You can see from this that I am giving a minimum of five presentations each day. It is often more. I've set up our classroom so that the boys can choose and complete work in most of the daily and weekly sections completely on their own (piano lesson, from Mom, would be an obvious exception). They are trained how to know when they cannot continue in a certain category without a presentation from Mom. So, yesterday I gave eight presentations. I gave the five in the "mom" section. Me Too reached a new level of difficulty on the racks and tubes (He is recording quotient, beads used, and partial remainders and for the first time at that level he encountered an equation that required carrying when recording the beads used.). Me Too also needed a presentation on direct objects for sentence analysis. Kal-El was doing work in the "word study" category and it was practicing categorization. He needed to sort cards according to whether they were a game, artist, astronaut or inventor and he didn't know the names six of the astronauts and three of the inventors. So, he received a review presentation on research with the encyclopedias.
Those of you who have read my previous posts on our work plans already know this, but I will say it again: most of the items on this work plan are categories of work, not actual works themselves. Most have more than two different ways of fulfilling the requirement for work and sometimes the boys invent their own work that fulfills the requirement. Some things are listed in pairs. For example, spelling and vocabulary. The boys get to pick from either of those works and each of those works have multiple ways to be completed. I only get specific when I am requiring a particular work, such as racks and tubes. And sometimes the work plan is specific because the boys asked for it. For example, Me Too is going through our stack of cards for the multiplication checkerboard and doing them all abstractly on paper. I had printed the work plan and it just said "command cards" but he liked the "checker cards" as he calls them so much he asked me to reprint it and list that specifically. But then he saw Kal-El doing some "cube up" cards with the volume cards. He liked those so much that he changed it back by writing "command cards" back on that line. It's hard to see because he's going through this stage where he is trying to make his whole work plan green...green paper, green clips, green text.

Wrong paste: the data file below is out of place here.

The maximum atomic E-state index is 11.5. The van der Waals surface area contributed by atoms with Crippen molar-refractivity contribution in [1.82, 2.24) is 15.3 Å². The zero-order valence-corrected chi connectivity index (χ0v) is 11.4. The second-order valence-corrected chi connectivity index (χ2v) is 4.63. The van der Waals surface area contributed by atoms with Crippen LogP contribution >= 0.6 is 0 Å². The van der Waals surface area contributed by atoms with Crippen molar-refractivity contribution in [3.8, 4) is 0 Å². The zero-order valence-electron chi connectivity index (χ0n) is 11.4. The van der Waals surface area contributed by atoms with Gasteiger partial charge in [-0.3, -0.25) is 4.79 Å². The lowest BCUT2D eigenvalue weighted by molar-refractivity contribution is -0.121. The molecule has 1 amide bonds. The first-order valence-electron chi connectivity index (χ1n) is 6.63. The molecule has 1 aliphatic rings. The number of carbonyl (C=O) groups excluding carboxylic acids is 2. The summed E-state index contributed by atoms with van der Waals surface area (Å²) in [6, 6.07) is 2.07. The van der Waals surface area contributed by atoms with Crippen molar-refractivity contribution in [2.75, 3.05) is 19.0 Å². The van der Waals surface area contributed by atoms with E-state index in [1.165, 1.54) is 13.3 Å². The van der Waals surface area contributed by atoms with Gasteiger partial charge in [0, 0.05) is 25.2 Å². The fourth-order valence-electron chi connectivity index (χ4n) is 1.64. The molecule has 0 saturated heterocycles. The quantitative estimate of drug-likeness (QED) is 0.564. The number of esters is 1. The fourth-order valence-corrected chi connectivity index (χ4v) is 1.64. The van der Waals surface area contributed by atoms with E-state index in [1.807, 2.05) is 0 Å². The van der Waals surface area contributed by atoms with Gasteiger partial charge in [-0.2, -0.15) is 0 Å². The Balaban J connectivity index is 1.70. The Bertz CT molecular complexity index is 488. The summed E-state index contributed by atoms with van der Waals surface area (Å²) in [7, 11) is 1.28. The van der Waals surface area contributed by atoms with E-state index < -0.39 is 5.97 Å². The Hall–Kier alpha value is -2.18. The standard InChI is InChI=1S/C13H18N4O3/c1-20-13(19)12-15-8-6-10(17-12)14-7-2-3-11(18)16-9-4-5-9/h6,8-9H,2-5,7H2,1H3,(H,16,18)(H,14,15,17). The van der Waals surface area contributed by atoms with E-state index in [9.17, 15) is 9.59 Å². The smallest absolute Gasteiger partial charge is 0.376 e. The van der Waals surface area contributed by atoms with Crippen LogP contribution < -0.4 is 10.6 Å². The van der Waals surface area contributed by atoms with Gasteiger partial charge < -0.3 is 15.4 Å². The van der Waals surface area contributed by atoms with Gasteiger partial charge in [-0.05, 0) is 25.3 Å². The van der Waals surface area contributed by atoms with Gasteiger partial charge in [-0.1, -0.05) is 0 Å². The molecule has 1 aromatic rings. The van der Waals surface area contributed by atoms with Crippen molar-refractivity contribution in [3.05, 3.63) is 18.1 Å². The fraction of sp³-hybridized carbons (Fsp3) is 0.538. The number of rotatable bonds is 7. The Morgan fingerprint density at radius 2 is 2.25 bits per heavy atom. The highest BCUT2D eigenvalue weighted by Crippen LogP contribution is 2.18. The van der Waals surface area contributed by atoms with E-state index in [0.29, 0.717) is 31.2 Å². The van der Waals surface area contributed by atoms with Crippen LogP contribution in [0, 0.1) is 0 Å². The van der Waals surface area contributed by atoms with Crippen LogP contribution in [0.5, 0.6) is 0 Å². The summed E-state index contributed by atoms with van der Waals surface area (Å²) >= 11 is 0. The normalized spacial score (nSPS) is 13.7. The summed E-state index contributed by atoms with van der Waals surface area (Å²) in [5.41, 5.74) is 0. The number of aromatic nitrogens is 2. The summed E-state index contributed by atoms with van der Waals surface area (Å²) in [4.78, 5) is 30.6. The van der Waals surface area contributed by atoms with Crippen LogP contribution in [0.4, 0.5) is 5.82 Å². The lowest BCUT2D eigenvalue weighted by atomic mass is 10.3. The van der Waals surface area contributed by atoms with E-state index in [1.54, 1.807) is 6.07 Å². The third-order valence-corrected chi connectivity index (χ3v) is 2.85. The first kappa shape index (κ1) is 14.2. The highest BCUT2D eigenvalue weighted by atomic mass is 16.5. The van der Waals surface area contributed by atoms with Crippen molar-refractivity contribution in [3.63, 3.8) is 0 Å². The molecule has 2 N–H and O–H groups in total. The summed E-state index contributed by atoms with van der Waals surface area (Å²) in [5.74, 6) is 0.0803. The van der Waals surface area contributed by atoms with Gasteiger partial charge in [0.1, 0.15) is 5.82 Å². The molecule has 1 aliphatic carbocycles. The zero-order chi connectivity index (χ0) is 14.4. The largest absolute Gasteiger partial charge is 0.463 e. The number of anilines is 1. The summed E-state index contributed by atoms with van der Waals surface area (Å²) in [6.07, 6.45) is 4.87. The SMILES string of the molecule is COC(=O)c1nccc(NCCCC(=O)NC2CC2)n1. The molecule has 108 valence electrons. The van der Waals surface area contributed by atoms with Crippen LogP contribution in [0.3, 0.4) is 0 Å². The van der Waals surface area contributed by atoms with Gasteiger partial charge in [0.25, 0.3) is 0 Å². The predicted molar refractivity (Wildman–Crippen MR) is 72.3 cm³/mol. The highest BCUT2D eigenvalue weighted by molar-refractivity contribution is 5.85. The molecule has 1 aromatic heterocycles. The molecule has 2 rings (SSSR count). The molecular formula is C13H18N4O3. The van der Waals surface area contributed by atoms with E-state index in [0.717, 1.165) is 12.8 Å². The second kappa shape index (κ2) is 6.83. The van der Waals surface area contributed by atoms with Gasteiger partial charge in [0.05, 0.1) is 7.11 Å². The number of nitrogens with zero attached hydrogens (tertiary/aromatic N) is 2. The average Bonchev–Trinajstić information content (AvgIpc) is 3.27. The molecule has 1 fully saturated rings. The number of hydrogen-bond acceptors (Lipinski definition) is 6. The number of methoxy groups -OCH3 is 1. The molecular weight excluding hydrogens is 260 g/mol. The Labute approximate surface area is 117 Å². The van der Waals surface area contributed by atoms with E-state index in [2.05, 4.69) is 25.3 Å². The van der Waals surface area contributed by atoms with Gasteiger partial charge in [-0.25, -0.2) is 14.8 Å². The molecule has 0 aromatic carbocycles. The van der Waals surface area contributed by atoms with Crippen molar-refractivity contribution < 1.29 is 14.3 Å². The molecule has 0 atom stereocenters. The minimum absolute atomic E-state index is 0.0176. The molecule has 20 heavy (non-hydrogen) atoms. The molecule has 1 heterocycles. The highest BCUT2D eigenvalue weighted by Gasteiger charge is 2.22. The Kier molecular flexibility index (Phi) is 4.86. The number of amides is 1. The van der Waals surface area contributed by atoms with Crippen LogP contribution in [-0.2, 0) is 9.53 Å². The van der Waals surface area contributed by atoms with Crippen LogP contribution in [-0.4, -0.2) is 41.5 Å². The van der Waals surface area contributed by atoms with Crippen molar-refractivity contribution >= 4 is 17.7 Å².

These are our work journals. I originally posted about these here. The boys journal in a very basic way through moving their paperclips. I keep the work journals for them. I'm not suggesting that this is how it should be done, it's just what we do. I write down the work that the did after they have done it. I am posting some close-ups here (the will enlarge if you click on them) so those who are interested can see how one week of our work plans looks. Each child has their own journal and one week spans two pages.
Me Too's left-hand journal page.
Me Too's right-hand journal page.
Kal-El's left-hand journal page.
Kal-El's right-hand journal page.
These are not perfect. I often miss recording a thing or two (I notice I never recorded Kal-El's fraction work or word problems that week) but it really doesn't matter. What is useful here is that this format allows me to see what we are avoiding. I can see the big blank columns staring in the face asking me "is there a reason you aren't doing this?" Sometimes the answer is "yes." We aren't working on squaring and cubing right now because we are working on divisibility and I don't have room for that many threads. It's the same with geometry, but that is one that I really wish I could just add to the "mom" section of the work plan and do daily but if I did our school day gets too long. At the end of the week I did notice that we hadn't touched BFSU and that prompted me to prepare a neat study of simple machines, beginning with levers, that we started yesterday.
If anyone who is interested at that level of detail has questions about anything on the work plan or anything in the work journal please leave a comment. I'm have a lot of abbreviations in the work journal and am happy to answer questions.